There are more than 5 million books in Hennepin County libraries.

Epics and sagas. Massive reference tomes and zines held together with staples. Histories and mysteries. Bedtime stories for babies. The greatest literature in human history. The pulpiest schlock you've ever devoured in one sitting.

Five million books. Not one of them banned. Not here.

"Do we have materials that are offensive? Of course we do. Our collection is a reflection of our society," said J.R. Genett, deputy director of support services for the Hennepin County Library.

Six to 12 times a year, someone questions whether one or more of those 5 million books belongs in a public library.

Library staff members research each challenged book — such as the "Barbie Gets Married" book one patron complained was upholding outdated gender norms. The librarians are happy to talk. They're happy to listen. They're happy to find you something else to read. But they're not going to ban that book.

"That book may be for you and your family, or maybe it isn't," Genett said. "But that doesn't mean you get to decide whether it is appropriate for other people in your community."

Libraries are a treasure. Not everyone treasures them.

"One thing that is true across the nation is that libraries are being devalued," said Minnesota State Librarian Tami Lee, who oversees the state's 137 splendid public libraries. "It's groups trying to engender a lack of trust in the professionalism of librarians."

In the first eight months of last year, the American Library Association reported 681 attempts to ban or restrict resources at school, university or public libraries, targeting 1,597 different books. It was the most widespread attempt at book banning since the group started keeping records two decades ago.

PEN America kept a running list of books banned from schools between July 2021 and June 2022: "To Kill a Mockingbird." "The Handmaid's Tale." "How to Be an Antiracist." "Lord of the Flies." "Gender Queer." "Narrative of the Life of Frederick Douglass." "Peter Pan." "Brave New World."

There were book bans at schools in 32 states, hitting 1,648 different titles. Forty percent of the bans targeted books with LGBTQ characters or themes. Only one Minnesota school district appears on that list, to the credit of every school district but Wayzata.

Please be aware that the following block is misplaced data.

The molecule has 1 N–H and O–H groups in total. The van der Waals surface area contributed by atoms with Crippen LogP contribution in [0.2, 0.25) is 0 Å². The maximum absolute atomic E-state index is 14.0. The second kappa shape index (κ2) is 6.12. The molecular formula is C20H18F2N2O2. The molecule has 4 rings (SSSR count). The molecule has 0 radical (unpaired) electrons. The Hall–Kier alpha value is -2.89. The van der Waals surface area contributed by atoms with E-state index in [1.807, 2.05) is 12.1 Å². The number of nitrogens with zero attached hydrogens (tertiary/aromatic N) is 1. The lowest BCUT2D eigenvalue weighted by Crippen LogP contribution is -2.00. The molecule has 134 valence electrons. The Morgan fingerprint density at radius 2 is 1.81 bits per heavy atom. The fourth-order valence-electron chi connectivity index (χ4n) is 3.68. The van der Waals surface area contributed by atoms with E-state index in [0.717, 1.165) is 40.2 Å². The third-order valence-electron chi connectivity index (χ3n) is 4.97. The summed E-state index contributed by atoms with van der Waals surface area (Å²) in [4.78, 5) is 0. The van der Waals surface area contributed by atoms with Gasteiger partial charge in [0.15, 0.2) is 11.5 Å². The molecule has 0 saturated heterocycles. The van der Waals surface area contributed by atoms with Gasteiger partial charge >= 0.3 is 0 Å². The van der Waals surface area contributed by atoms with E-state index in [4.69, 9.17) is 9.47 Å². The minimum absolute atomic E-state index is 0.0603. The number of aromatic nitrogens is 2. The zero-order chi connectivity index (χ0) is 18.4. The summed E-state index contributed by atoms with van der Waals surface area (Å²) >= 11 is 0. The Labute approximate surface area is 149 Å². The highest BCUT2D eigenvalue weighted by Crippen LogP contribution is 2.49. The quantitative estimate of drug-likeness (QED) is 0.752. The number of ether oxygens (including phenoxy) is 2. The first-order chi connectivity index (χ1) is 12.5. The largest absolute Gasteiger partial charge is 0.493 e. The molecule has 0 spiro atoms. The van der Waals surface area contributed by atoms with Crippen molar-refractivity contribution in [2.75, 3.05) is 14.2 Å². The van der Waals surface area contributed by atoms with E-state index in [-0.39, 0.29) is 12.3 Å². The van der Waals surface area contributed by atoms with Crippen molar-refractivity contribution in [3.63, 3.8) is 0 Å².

(If any students out there are following the ACLU's guide to a Banned Book Club, the title in question in Wayzata is "Lawn Boy.")

The are 95,000 books available for checkout at the average Minnesota public library, with another 9,000 e-books available at a click. Why only 47% of us have library cards is a mystery.

Libraries used to be a haven. Now they're a target.

The East Central Regional Library system serves Aitkin, Pine, Isanti, Kanabec, Mille Lacs or Chisago counties. Its staff spent a solid chunk of 2022 dealing with complaints about the respected and frequently banned sex ed book "It's Perfectly Normal."

Most book challenges are settled at the library. This one dragged on for months until the library board voted overwhelmingly to keep "It's Perfectly Normal" right where it belongs.

It was the book challenge that got the most news coverage, but it wasn't the only one.

Somebody didn't want to read "Frockodile."

Somebody found out you can check out a board game like "Cards Against Humanity: Family Edition" at the library and wasn't happy about it.

Somebody didn't want to read the anti-trans screed "Irreversible Damage."

Somebody didn't want to read the educational comic book "Sex is a Funny Word."

Somebody didn't want to read "Arthur and True Francine," in which a cartoon aardvark says some genuinely unkind things about his teacher.

Somebody didn't want to read those books or play that game. Which is fine. But they didn't want anyone else in Aitkin, Pine, Isanti, Kanabec, Mille Lacs or Chisago counties to be able to read them either.

No matter how much you love books, no matter how much you cherish freedom of expression, almost everyone can think of a book they'd be tempted to ban if they could.

Maybe the writing is terrible. Maybe the plot revolves around a grown man lusting after a 12-year-old. Maybe the long-dead author can't stop using a racial slur.

When Lee tackles the topic of terrible texts with students in her library sciences classes, she uses the example of the Little House books. The cruel, racist descriptions and illustrations embedded in those beloved childhood classics hurt generations of young readers.

"I have had students ask me, 'Would you take those [books] off the shelf?' And no, I wouldn't," Lee said. "I wouldn't take Twain off the shelf."

But what libraries can do is what libraries do best. Help you find a good book to read instead.

"Instead of 12 copies of 'Little House on the Prairie,' I might cut it down to two and then load up on other, wonderful books — like our own Louise Erdrich's 'Birchbark House' [series] and other Indigenous authors who have also written in similar fashion," Lee said. "And have a nice big choice."

The world is full of people who don't think like we think, or look like we look, or believe what we believe. Some of those people have written books.

Whether you read those books is up to you. Whether the rest of us read those books is not.